The unspoken truth behind women's financial literacy

Financial education advocate explains cultural barriers, and why advisors need to build 'safe spaces' for female clients

The unspoken truth behind women's financial literacy

Given the backdrop of growing lifespans, grey divorces, and trends in inheritance, women investors are becoming far more influential as a market today than they were in decades past. But despite that progress, one advocate says there’s much more work yet to be done.

“There's a massive opportunity to working with female investors [given] the tsunami of wealth that's going to be in the hands of women,” says Tuula Jalasjaa, founder of the Women’s Collection. “And yet, I'm not really seeing a massive shift in the industry on how this is being tackled.”

A 23-year veteran of the industry, Jalasjaa works with firms and organizations across the world to introduce women to the fundamentals of personal finance, investing, and wealth creation. Her efforts to organize educational sessions and talks for women have reached as far as India and Saudi Arabia, and more recently, the Cayman Islands in the Caribbean.

“The Cayman Islands is known as this epicentre of financial services, and yet the financial literacy gap is huge, even among women in the industry,” Jalasjaa says. “People say ‘You work for a hedge fund; you must know about investing.’ And they just nod their head instead of saying ‘No, that’s not what I do. I don’t know anything about that.’ So these women in financial services are actually at an even bigger disadvantage with investing because of their greater fear of speaking up.”

In some countries, culture can get in the way of women’s financial literacy, particularly where learning has not been allowed for the so-called weaker sex. Long-standing traditional structures – where wives may not deal with money the same way their husbands do, for example – can also be a barrier. For Jalasjaa, the challenge is to make people acknowledge that without both partners involved, the family is potentially putting their future at risk.

But across the world, Jalasjaa sees common themes playing out in the broader story of women’s financial literacy gap. Aside from a tendency to put others’ priorities ahead of their own needs, she’s found women are more likely to have little confidence in their ability to invest and understand financial concepts. There’s also a widespread hesitation to speak up and raise questions about money.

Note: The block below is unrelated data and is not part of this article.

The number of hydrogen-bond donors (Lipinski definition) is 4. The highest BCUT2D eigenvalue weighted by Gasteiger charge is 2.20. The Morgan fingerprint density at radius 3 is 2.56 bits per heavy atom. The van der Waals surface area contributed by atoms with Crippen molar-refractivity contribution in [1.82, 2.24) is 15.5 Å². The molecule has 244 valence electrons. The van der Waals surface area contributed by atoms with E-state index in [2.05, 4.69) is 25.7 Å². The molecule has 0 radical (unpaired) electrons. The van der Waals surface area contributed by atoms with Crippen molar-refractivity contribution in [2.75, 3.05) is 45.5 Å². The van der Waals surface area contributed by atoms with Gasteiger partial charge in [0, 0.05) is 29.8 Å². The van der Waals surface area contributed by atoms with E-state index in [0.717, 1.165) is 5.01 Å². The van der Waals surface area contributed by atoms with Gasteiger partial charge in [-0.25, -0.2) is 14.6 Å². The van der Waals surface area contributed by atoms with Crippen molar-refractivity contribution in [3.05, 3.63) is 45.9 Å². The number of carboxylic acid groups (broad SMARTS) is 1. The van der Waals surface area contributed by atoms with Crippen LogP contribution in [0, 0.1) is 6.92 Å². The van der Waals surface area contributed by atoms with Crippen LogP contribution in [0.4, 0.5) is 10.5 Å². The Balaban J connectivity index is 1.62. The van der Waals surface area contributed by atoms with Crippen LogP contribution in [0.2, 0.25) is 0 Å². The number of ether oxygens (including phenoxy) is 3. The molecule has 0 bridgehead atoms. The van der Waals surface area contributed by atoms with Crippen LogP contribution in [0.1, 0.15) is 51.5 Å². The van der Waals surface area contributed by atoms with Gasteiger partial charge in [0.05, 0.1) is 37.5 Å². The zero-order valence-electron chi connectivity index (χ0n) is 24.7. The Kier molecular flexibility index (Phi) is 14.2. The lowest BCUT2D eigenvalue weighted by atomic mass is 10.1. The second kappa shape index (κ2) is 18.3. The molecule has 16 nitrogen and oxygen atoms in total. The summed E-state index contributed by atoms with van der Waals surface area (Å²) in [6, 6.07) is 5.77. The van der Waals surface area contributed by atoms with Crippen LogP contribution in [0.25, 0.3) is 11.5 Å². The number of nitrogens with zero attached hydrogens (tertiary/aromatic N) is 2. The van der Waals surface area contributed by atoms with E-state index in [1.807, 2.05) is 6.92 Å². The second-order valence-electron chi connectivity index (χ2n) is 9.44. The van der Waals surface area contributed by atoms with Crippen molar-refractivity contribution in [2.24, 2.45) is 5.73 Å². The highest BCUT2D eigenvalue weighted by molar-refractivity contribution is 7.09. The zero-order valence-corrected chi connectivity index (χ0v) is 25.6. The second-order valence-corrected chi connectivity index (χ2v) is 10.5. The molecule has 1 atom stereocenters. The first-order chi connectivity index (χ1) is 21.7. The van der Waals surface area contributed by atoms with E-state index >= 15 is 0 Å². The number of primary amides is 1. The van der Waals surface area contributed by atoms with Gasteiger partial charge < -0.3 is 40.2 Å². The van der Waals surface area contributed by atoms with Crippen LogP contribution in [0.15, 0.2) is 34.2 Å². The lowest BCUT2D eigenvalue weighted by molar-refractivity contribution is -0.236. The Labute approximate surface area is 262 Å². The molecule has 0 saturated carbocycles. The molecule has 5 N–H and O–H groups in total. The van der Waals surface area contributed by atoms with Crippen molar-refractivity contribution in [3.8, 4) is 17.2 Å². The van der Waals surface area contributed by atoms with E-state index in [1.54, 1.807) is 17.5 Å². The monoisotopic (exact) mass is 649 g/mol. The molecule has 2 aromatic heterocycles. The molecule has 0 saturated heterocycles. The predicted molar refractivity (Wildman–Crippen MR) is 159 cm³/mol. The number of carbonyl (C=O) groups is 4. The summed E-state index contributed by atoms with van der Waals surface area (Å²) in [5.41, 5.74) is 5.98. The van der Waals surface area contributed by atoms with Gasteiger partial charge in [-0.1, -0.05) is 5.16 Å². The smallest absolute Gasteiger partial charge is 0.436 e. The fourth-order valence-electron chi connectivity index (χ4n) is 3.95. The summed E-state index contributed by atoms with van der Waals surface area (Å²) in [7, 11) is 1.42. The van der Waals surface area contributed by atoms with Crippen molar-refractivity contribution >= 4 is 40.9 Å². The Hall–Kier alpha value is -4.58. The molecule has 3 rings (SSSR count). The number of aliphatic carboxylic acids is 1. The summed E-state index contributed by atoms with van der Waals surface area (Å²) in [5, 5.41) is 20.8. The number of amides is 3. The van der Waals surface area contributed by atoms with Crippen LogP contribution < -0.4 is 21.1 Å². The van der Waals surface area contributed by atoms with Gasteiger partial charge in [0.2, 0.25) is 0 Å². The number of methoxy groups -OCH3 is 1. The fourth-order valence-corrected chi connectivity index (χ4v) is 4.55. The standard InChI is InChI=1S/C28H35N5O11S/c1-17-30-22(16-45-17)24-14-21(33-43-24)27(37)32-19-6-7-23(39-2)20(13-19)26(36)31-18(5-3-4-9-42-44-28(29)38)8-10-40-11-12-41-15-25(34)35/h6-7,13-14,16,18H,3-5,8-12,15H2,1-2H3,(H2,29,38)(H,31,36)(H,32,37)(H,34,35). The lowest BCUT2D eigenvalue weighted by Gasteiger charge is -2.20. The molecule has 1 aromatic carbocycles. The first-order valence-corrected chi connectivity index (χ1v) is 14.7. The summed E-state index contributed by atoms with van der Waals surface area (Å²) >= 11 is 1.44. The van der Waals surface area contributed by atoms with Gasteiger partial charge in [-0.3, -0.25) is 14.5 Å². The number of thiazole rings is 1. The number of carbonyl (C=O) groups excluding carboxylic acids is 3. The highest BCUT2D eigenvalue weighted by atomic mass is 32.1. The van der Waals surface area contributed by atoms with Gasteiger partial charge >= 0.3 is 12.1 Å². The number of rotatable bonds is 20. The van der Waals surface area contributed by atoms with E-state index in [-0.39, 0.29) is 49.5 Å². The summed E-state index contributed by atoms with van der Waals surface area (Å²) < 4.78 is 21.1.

“Sixty per cent of women would rather talk about their own death than money,” she says. “So they’re not talking about it with anyone, and they’re embarrassed to even ask a question … they become their own worst enemy, because nothing gets resolved, and it just stays status quo.”

While every country recognizes the importance of ensuring financial resilience among women, the efforts to address the problem so far have been fragmented and piecemeal. Any fundamental shift to solve the problem, Tuula insists, will require a larger combined commitment from both the public sector and private organizations.

To help narrow the gap, she encourages advisors to ramp up their efforts to engage female clients, which includes taking a 360-degree assessment of their practice to get feedback from their female clients, measuring the growth of women in their client base, and collecting other data points. They should also recognize women think in a holistic and goals-based way, which means their financial plans should incorporate their lifestyles, visions for legacy, responsible investing objectives, and other aspects.

Any preconceived notions about women – that they’re less risk-tolerant than men, for example, or they’ll always have the same objectives as their spouses – should go out the window. Most importantly, she says advisors should create safe spaces for women to be vulnerable and admit the fact that they need education.

“You have to give some topical articles when meeting with them, encourage them to ask questions and speak their mind, and make them feel at ease,” she says. “They're not financial experts, they won’t know some of these specific financial terms and concepts, and they should be made to feel like that’s ok. … Everybody's learning.”